The dialects and languages spoken by tribals in India are very large in numbers. The literary compositions in most of them have survived in oral form, though some tribal languages have taken to writings as a means of recording literary compositions. Conventionally, they have been perceived as mere anthropological curiosity, or at best a source for oral history. They have rarely been translated into English, or an Indian language, as a representation of tribal imagination.
In order to meet the long felt need for bringing out a systematic series of India's tribal literature, Sahitya Akademi has established a Project of Indian Literature in Tribal Languages and Oral Traditions.
The editor of the Khasi volume in the series, Shri Desmond L. Kharmawphlang, is a well known writer and translator.
Indian literature is marked by its immense variety of styles and forms and the rich interchange of language traditions that form its complex fabric. The distinction between the classical or elite and the oral or folk styles of composition has not been as sharp in India as elsewhere, though of course such a distinction is bound to arise wherever writing is used as a means of literary communication. Similarly, literary traditions in India have not evolved exclusively along the lines of development of one and the only standardised variety of any of our languages. Rather they have developed through an active interchange between regional varieties and standard forms. As such, no acquaintance with literature in any Indian language will be adequate in absence of an acquaintance with literary compositions in related dialects. Again, the linguistic complexity of our social situation is such that it is often impossible to decide whether a certain speech style forms the dialect of a given literary language or if it is an entirely independent but related language itself. Most of the speech varieties forming the basis of the culture of tribal communities in India are of this nature. Of course, the exceptions to this general observation too are large in number; and there indeed are many languages spoken by tribals that are clearly independent languages.
The dialects and languages spoken by tribals in India are very large in number. The literary compositions in most of them have survived in oral form, though some tribal languages have taken to writing as a means of recording literary compositions. The value of these oral literary works can by no means be undermined. Conventionally, they have been perceived as mere anthropological curiosity, or at best a source for oral history. They have rarely been translated into English or an Indian language as a representation of tribal imagination.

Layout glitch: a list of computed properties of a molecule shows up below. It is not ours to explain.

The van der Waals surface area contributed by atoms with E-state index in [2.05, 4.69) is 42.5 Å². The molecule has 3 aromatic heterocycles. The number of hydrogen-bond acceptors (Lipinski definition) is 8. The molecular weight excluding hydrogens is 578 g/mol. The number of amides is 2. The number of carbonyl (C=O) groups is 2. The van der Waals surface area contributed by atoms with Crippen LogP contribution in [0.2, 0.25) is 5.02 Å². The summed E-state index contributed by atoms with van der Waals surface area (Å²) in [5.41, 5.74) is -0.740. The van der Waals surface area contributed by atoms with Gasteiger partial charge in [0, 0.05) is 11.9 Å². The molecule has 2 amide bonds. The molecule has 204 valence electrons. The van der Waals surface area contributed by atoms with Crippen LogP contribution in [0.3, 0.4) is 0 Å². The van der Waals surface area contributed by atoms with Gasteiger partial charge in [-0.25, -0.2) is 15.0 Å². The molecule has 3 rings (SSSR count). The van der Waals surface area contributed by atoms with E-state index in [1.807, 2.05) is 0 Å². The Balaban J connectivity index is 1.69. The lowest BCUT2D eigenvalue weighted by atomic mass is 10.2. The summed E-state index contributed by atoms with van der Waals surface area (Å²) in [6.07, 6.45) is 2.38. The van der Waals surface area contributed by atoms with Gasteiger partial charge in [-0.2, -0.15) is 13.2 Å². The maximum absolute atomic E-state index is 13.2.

However, no systematic attempt to document and publish literary works in tribal languages - as literature per se - has been made in the past, the need for which can be hardly over emphasised. In order to meet this need, Sahitya Akademi has established the project of documenting and publishing Indian literature in tribal languages. It is proposed to bring out these publications in two streams: in one stream, short anthologies will be published giving the original works together with their translation in a related language, in most cases the main language of the particular state; and in the second stream, a series of volumes will be published containing the original works, their Roman transliteration as well as their translation in English/Hindi and in a state language. The present volume of Khasi literature compiled by Desmond L. Kharmawphlang belongs to the first series. In the same series, other volumes containing Kunkana- Dangi, Warli, Bhilli, Dehwali, Mizo, Dehwali, Garo and Garhwali literature have been published.
These volumes are not intended to be seen as exhaustive compilations but only as representative sampling of literature in the respective language. It is hoped that the general reader in the respective languages, and the students of literature, history, anthopology and tribal culture will find them of sufficient interest.
The Khasis and Jaintias inhabit the eastern and central parts of Meghalaya. The Khasi Hills are divided into three districts of East Khasi Hills, West Khasi Hills and Ri-Bhoi and the Jaintia Hills are constituted into one district, the Jaintia Hills District. The Khasi- Jaintia Hills are flanked on the north, east and south-east by Assam, on the south by Bangladesh and on the West by the Garo Hills district of Meghalaya.
Khasi is a general name given to the various tribes and sub-tribes that inhabit the Khasi and Jaintia Hills. This general application of the name Khasi to all the tribes and sub-tribes of the Khasi and Jaintia Hills is an ideal which is sung and, most importantly recorded in Ki Sngi Barim U Hynnieiwtrep, a book by Soso Tham, the most celebrated of Khasi poets:
"Khynriam U Pnar, U Bhoi U War, u dei u paid Khasi baiar".
The poet says that the Khynriam, inhabiting the middle ranges of Khasi Hills, the Pnar, inhabiting the eastern part of Meghalaya, the Bhoi, inhabiting the nothern parts of Khasi and Jaintia Hills and the War, inhabiting the southern parts of Meghalaya, all belong to the great Khasi tribe.
The Khasi language is broadly spoken in the Khasi and Jaintia Hills. Although there are various regional varieties of Khasi, they are all more or less related to the main language. The Khasi language was a purely oral language, and it was only with the coming of the Welsh Methodist Mission that it began to be written in the Roman script. The modern Khasi script with Roman characters was established in 1841 A.D.
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